Functional fitness has become a hit among athletes and the general population alike. This new buzzword is making some confused as to what this actually means; after all, doesn’t all exercising serve a certain functional purpose?
The shift towards functional-centered training has its origins in physical therapies. Physical therapies are designed to improve movement and functionality in people whose mobility is compromised by injury or illness.
These exercises are designed to mimic movements patients did in their everyday lives to help them recover. Functional fitness similarly aims to improve our everyday functioning.
Depending on the nature of your work and daily life, you can find exercises that help improve your mobility and reduce the chances of injury. Also, if you suffer from certain illnesses, you can get pass any obstacles with the help of therapeutic exercises.
Watch this video: Functional Fitness: Learn Fitness Functional Exercises
If you want to learn more about functional fitness take a look at these tips:
Core body strength
Functional fitness exercises aim to train your muscles so they work together and simulate movements you do every day. Functional training helps improve core body strength by exercising the upper and lower body simultaneously. A good example of this is squats which work a wide array of muscles.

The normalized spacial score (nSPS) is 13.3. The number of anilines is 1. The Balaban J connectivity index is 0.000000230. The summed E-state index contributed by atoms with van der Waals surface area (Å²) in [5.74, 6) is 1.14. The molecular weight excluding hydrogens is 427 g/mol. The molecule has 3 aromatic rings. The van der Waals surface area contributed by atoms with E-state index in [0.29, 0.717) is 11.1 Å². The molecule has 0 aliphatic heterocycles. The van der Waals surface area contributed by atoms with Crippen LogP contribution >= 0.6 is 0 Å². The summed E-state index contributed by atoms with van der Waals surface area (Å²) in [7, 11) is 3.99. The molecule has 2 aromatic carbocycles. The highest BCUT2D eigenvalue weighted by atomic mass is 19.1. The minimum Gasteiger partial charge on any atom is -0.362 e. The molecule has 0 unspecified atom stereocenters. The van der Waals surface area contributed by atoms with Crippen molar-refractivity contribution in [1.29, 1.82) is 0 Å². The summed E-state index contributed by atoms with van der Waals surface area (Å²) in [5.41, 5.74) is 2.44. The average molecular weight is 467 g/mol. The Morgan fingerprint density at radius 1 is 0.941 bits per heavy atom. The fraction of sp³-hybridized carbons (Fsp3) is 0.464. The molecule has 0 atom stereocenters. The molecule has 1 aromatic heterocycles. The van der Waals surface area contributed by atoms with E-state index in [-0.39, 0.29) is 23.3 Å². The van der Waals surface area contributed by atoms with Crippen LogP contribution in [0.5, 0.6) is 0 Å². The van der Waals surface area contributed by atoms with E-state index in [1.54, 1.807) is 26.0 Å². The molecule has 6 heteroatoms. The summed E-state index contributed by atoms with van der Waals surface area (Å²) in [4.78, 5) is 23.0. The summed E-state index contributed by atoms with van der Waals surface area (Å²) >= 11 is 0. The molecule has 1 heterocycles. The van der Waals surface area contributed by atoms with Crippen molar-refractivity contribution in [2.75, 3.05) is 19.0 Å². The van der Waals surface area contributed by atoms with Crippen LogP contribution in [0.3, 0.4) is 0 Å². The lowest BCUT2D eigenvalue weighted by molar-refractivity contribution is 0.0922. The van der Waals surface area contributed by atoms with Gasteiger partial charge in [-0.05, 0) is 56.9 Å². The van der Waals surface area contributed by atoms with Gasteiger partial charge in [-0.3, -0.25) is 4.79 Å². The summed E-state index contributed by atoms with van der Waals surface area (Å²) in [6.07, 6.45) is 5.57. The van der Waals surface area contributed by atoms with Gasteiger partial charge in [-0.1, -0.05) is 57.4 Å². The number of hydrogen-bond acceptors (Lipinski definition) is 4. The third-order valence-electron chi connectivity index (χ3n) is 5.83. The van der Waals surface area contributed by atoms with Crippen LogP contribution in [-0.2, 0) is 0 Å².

This exercise also mimics common movements we do every day like picking up things, standing up from a chair, etc. Squats are considered the king of all exercises and for good reasons also.
Squats work the lower body but they also help build muscle and make them work more efficiently. Squats also increase mobility and balance and improve overall strength – which is why they’re an essential part of most functional fitness routines.
Prepare for workout
Warm-up exercises are crucial in proper functional training. Before any kind of exercising, you need to address muscle tightness and joint stiffness. Most of us work in routine jobs where our mobility is severely restricted or we have to follow repetitive movements.
After long hours sitting at the desk, a lot of your muscles are contracted. To avoid unnecessary strains and to prepare your muscles and joints for a full workout, start with warm up exercises that relax the spine, shoulder and hip areas. Also, move your arms and legs in circular motions to get your joints and muscles moving.
Training for autoimmune diseases
Functional training is perfect for those whose mobility is compromised by diseases like lupus, arthritis, and fibromyalgia. Traditional techniques were adopted in to help develop exercising programs for those in need of addressing specific health issues.
Tai Chi, water aerobics, and chair yoga can offer great benefits to those who want to improve their flexibility in arthritis and find joint pain relief. One study on 2562 participants, found that therapeutic exercising provided significant joint pain relief in osteoarthritis sufferers. The functionality of the affected joint was also significantly improved in these participants due to these therapeutic exercises.
Yoga for Functionality